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21st Century Fox will receive a $90m insurance payment and install a new oversight panel at Fox News in the latest fallout from a sexual harassment scandal at the cable news network that led to the ousting of Roger Ailes and Bill O’Reilly.
The agreement settles a derivative lawsuit brought by a Fox shareholder on behalf of the company against its board and officers, including Rupert Murdoch, his sons James and Lachlan, and the estate of Ailes, who was Fox News chairman until last year and who died in May. The settlement, which still needs a judge’s approval, says the payment will be made to the company by insurers of the officers, directors and Ailes’s estate.
The settlement also calls for the creation of a “workplace professionalism and inclusion council” to monitor Fox News, strengthen reporting practices, improve human resources training and help with recruitment and advancement of women and minorities. The council will consist of two Fox human resources executives and four outside experts; they will submit written reports to the company’s board.
Fox News and its parent company have vowed to improve the culture at the cable network following accusations of sexual harassment by multiple women against Ailes and Mr O’Reilly, the channel’s star presenter, and claims of racial discrimination by other executives. Both men denied the claims. Many of the accusers have received financial settlements.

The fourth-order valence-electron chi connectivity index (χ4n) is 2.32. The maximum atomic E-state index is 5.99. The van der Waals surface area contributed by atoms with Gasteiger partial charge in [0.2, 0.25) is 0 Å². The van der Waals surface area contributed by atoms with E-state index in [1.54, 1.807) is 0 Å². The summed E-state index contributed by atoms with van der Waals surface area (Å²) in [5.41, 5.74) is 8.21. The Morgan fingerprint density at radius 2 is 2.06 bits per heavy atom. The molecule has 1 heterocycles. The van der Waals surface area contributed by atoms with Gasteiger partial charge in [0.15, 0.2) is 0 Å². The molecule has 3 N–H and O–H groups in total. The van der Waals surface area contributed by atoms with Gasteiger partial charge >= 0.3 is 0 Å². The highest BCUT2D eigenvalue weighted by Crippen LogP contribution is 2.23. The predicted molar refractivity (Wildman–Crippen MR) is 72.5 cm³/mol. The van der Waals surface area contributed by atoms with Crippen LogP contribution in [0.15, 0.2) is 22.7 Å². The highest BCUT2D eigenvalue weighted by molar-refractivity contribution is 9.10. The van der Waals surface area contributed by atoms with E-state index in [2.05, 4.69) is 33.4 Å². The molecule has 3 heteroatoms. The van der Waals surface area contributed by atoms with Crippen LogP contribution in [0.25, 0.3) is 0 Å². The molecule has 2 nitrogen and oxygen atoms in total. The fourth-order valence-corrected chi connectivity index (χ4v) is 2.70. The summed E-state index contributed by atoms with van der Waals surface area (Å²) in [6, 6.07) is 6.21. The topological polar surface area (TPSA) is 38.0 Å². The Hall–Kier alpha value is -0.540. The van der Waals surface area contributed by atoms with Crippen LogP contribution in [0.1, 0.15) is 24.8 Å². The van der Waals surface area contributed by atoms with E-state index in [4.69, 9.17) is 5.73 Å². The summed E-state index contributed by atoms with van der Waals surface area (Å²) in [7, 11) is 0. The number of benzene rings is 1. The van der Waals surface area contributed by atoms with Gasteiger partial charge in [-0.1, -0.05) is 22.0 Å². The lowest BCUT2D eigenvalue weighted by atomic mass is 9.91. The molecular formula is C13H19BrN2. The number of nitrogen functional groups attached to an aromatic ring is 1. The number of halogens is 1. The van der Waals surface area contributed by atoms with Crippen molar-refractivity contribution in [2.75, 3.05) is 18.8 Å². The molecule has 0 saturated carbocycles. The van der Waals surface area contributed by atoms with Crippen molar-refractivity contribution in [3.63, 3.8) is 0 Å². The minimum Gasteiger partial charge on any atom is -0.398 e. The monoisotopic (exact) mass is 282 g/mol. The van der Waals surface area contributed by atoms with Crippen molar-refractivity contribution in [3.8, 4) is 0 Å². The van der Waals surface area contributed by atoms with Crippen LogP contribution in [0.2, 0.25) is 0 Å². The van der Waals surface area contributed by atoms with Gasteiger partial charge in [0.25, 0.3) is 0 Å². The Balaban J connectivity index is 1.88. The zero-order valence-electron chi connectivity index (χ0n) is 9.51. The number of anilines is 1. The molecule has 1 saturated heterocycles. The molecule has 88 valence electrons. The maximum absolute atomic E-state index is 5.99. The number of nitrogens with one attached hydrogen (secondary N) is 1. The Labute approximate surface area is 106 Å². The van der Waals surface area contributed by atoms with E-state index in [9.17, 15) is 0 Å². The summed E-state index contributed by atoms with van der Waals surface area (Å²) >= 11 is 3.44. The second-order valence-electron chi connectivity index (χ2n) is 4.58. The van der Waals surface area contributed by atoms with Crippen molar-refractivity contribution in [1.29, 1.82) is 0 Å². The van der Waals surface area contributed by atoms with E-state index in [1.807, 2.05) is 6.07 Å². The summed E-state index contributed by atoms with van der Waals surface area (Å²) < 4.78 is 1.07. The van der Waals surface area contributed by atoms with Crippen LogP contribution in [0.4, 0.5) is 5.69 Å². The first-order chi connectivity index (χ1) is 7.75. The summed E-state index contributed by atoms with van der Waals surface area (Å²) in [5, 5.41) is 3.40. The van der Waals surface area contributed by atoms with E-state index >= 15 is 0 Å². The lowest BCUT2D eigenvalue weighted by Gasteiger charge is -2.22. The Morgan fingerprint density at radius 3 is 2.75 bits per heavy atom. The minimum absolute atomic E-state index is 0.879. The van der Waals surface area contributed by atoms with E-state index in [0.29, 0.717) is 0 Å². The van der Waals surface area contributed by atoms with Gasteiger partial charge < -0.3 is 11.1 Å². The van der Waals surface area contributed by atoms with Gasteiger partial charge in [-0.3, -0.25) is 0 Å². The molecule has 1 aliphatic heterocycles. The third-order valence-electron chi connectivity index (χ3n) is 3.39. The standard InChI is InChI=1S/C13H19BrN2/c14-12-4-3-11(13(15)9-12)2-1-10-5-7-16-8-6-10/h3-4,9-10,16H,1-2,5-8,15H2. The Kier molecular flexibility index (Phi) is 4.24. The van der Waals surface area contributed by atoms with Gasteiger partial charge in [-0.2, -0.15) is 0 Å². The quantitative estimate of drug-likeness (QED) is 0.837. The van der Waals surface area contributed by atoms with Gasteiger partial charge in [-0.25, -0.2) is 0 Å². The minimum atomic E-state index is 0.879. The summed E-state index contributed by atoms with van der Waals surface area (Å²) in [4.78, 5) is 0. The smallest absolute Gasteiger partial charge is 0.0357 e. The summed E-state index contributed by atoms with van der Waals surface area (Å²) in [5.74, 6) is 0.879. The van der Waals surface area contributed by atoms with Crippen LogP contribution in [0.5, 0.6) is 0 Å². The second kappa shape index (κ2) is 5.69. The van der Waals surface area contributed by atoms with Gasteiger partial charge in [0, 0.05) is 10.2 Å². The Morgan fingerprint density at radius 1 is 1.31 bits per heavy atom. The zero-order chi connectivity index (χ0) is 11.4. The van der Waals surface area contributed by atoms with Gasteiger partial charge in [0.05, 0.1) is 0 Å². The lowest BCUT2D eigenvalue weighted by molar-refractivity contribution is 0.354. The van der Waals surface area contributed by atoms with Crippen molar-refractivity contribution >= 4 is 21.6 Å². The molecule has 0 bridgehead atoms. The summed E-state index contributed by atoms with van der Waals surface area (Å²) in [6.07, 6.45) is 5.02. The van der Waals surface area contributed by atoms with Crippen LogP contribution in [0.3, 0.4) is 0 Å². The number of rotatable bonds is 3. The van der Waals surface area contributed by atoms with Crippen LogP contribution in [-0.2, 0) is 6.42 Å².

The scandal has threatened to derail Fox’s £11.7bn bid for full control of Sky, the European pay-television operator in which it holds a 39 per cent stake, a deal that is under scrutiny by UK regulators.
Fox publicly has reported paying more than $55m to settle claims of sexual harassment and racial discrimination.
The lawsuit was brought by the City of Monroe Employees’ Retirement System in Michigan, a Fox shareholder.
“For far too long, corporate leaders failed to act against harassing conduct in their midst by treating it as isolated incidents,” said Max Berger, attorney for the shareholder.
“The events giving rise to this case and the stream of reported misconduct by powerful individuals in the media industry and beyond show that corporate boards have an obligation to implement policies and structures that will protect current and future employees from the widespread improper abuse of the past.”